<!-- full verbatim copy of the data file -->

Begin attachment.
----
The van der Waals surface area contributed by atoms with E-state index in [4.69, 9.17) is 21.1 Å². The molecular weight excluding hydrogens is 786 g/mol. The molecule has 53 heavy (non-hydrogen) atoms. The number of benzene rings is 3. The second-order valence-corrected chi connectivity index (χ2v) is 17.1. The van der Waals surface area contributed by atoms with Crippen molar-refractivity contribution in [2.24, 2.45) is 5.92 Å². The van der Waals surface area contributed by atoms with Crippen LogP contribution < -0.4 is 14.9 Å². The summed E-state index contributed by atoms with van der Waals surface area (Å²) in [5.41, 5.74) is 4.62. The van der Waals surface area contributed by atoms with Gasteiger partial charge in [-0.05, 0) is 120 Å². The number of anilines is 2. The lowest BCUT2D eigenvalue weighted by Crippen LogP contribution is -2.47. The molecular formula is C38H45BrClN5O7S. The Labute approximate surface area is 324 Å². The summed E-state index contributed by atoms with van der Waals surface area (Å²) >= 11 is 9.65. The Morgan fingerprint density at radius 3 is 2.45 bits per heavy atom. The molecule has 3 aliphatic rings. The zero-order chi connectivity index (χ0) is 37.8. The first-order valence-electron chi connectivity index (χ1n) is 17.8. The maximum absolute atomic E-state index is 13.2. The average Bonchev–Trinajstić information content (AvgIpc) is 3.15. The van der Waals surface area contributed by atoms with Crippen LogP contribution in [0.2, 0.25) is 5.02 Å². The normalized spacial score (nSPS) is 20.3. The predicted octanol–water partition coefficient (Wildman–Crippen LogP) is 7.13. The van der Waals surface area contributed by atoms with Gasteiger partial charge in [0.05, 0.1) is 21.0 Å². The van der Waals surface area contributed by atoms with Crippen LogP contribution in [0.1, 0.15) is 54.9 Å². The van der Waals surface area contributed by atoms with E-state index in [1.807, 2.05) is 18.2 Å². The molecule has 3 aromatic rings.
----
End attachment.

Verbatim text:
The van der Waals surface area contributed by atoms with E-state index in [4.69, 9.17) is 21.1 Å². The molecular weight excluding hydrogens is 786 g/mol. The molecule has 53 heavy (non-hydrogen) atoms. The number of benzene rings is 3. The second-order valence-corrected chi connectivity index (χ2v) is 17.1. The van der Waals surface area contributed by atoms with Crippen molar-refractivity contribution in [2.24, 2.45) is 5.92 Å². The van der Waals surface area contributed by atoms with Crippen LogP contribution < -0.4 is 14.9 Å². The summed E-state index contributed by atoms with van der Waals surface area (Å²) in [5.41, 5.74) is 4.62. The van der Waals surface area contributed by atoms with Gasteiger partial charge in [-0.05, 0) is 120 Å². The number of anilines is 2. The lowest BCUT2D eigenvalue weighted by Crippen LogP contribution is -2.47. The molecular formula is C38H45BrClN5O7S. The Labute approximate surface area is 324 Å². The summed E-state index contributed by atoms with van der Waals surface area (Å²) >= 11 is 9.65. The Morgan fingerprint density at radius 3 is 2.45 bits per heavy atom. The molecule has 3 aliphatic rings. The zero-order chi connectivity index (χ0) is 37.8. The first-order valence-electron chi connectivity index (χ1n) is 17.8. The maximum absolute atomic E-state index is 13.2. The average Bonchev–Trinajstić information content (AvgIpc) is 3.15. The van der Waals surface area contributed by atoms with Crippen LogP contribution in [0.2, 0.25) is 5.02 Å². The normalized spacial score (nSPS) is 20.3. The predicted octanol–water partition coefficient (Wildman–Crippen LogP) is 7.13. The van der Waals surface area contributed by atoms with Gasteiger partial charge in [0.05, 0.1) is 21.0 Å². The van der Waals surface area contributed by atoms with Crippen LogP contribution in [0.1, 0.15) is 54.9 Å². The van der Waals surface area contributed by atoms with E-state index in [1.807, 2.05) is 18.2 Å². The molecule has 3 aromatic rings.